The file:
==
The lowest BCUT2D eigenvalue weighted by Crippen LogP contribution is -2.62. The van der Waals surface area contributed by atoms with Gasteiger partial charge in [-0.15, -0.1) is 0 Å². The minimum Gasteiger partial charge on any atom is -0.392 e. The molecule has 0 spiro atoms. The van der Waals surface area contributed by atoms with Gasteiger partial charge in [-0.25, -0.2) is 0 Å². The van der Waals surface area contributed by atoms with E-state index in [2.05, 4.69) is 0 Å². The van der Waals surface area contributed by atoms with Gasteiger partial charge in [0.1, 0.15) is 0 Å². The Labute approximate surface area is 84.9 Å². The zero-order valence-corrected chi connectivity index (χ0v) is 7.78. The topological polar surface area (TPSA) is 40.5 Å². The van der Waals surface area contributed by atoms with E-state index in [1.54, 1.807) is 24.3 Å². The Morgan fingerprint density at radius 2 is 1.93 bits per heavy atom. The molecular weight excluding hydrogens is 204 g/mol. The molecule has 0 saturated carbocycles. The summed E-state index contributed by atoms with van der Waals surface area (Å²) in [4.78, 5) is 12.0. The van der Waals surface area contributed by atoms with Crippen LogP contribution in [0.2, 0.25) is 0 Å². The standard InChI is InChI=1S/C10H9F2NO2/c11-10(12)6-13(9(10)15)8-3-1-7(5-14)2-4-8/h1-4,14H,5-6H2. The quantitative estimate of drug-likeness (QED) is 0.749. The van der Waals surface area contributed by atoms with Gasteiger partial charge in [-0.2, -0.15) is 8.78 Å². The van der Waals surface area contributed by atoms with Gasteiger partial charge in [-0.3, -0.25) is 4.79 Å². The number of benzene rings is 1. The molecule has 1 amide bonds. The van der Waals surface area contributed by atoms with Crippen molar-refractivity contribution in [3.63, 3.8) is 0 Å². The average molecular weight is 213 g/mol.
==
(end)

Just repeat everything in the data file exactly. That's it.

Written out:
The lowest BCUT2D eigenvalue weighted by Crippen LogP contribution is -2.62. The van der Waals surface area contributed by atoms with Gasteiger partial charge in [-0.15, -0.1) is 0 Å². The minimum Gasteiger partial charge on any atom is -0.392 e. The molecule has 0 spiro atoms. The van der Waals surface area contributed by atoms with Gasteiger partial charge in [-0.25, -0.2) is 0 Å². The van der Waals surface area contributed by atoms with E-state index in [2.05, 4.69) is 0 Å². The van der Waals surface area contributed by atoms with Gasteiger partial charge in [0.1, 0.15) is 0 Å². The Labute approximate surface area is 84.9 Å². The zero-order valence-corrected chi connectivity index (χ0v) is 7.78. The topological polar surface area (TPSA) is 40.5 Å². The van der Waals surface area contributed by atoms with E-state index in [1.54, 1.807) is 24.3 Å². The Morgan fingerprint density at radius 2 is 1.93 bits per heavy atom. The molecular weight excluding hydrogens is 204 g/mol. The molecule has 0 saturated carbocycles. The summed E-state index contributed by atoms with van der Waals surface area (Å²) in [4.78, 5) is 12.0. The van der Waals surface area contributed by atoms with Crippen LogP contribution in [0.2, 0.25) is 0 Å². The standard InChI is InChI=1S/C10H9F2NO2/c11-10(12)6-13(9(10)15)8-3-1-7(5-14)2-4-8/h1-4,14H,5-6H2. The quantitative estimate of drug-likeness (QED) is 0.749. The van der Waals surface area contributed by atoms with Gasteiger partial charge in [-0.2, -0.15) is 8.78 Å². The van der Waals surface area contributed by atoms with Gasteiger partial charge in [-0.3, -0.25) is 4.79 Å². The number of benzene rings is 1. The molecule has 1 amide bonds. The van der Waals surface area contributed by atoms with Crippen molar-refractivity contribution in [3.63, 3.8) is 0 Å². The average molecular weight is 213 g/mol.